Therefore, the scope for meeting new player wage demands is huge, and cannot realistically be considered a barrier to transfer activity this summer.
Total wages can within regulations increase to £108 million plus any required surplus from the player trading account. Contrast this with staffing costs of £84 million in the last published accounts.
Profit and Sustainability Rules
With regards to Profitability and Sustainability, I don’t see there being any issue despite recording two successive losses of £4.6m and £24.3m as we should have a profitable year to May 2017 with the receipts from the Stones sale plus the enormous increase in broadcasting revenues for this season.
This leads nicely onto the UEFA regulations, now quite well known Financial Fair Play. Financial Fair Play looks at the profitability of clubs in European competitions.
Financial Fair Play Rules.
Essentially FPP limits the permitted losses of clubs by assessing clubs against break-even requirements. The break-even requirements require clubs to balance their spending with their revenues (excluding infra-structure, stadium and academy spending). Thus, it restricts the ability of a club to rely upon debt as a means of financing normal activities.
UEFA use an “independent” body known as the Club Financial Control Body (CFCB) which looks at the previous 3 year’s financial accounts.
The regulations permit each club participating in European competition to spend up to €5m more than they earn per assessment period (year). However, this limit can be increased to €30m if the excess is covered entirely by a “direct contribution/payment from the club owner(s) or a related party.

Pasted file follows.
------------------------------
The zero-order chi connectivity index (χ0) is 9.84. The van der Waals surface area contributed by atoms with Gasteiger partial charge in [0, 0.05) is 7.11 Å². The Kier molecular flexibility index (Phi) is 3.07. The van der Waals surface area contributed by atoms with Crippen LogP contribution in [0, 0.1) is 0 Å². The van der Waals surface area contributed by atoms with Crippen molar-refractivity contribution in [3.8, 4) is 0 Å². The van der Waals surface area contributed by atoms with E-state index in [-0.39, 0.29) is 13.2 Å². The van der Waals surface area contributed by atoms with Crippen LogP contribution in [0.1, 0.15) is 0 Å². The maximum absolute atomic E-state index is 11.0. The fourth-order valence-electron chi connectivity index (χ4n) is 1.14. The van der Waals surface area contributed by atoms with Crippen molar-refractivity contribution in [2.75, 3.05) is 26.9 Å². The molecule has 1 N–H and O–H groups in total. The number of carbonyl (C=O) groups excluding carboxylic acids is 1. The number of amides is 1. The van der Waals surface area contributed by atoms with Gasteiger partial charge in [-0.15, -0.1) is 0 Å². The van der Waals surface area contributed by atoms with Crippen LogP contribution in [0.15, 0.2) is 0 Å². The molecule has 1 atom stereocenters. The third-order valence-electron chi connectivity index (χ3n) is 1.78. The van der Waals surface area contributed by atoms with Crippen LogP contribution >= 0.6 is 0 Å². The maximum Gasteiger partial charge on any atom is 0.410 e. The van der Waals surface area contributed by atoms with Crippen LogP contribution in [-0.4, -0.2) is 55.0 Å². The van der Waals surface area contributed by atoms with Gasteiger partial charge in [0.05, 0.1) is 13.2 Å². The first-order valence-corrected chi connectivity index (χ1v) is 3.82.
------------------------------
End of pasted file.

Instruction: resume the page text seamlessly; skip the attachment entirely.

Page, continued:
As with the Premier League rules, the two successive years of losses will not create difficulties (even though they aggregated at €35.1m) because of the return to profitability in financial year 2016/17.
Sponsorship and FFP
The issue of sponsorship, and the use of related companies to provide sponsorship to cover losses within clubs has long been a contentious subject within UEFA.
In relation to Everton and the sponsorship of Finch Farm by USM, both Moshiri’s and Usmanov’s involvement may come under scrutiny. However, neither should represent a threat or a problem. The first issue would be the fair value of the sponsorship deal, and the likely figure of £5m per year (not confirmed by the club but assumed to be the approximate value) would pass the fair value test.
Usmanov’s controlling interest in USM and 30.04% stake in Arsenal may raise an eyebrow or two in Nyon (UEFA’s headquarters) but is not believed to represent any problem.
It’s difficult to see a scenario where either the Premier League’s STCC rules or UEFA’s FPP rules will significantly impact Everton’s recruitment drive this summer. Much of this of course is driven by the requirement (for footballing reasons) to make large changes to the squad.
Assuming the outgoing numbers are realistic (in terms of number of players, value of contracts and transfer values), even taking the lower figures, when included with the increase in non-broadcasting revenues and potential player trading profits, there’s room for salary increases from recruiting of anywhere from £32m upwards to over £50 million p.a.
There is no foreseeable financial reason why salary demands of incoming players should present a regulatory or commercial obstacle. The limitation (if any) can only be our ambition, our ability to close deals or the player’s desire to join Everton.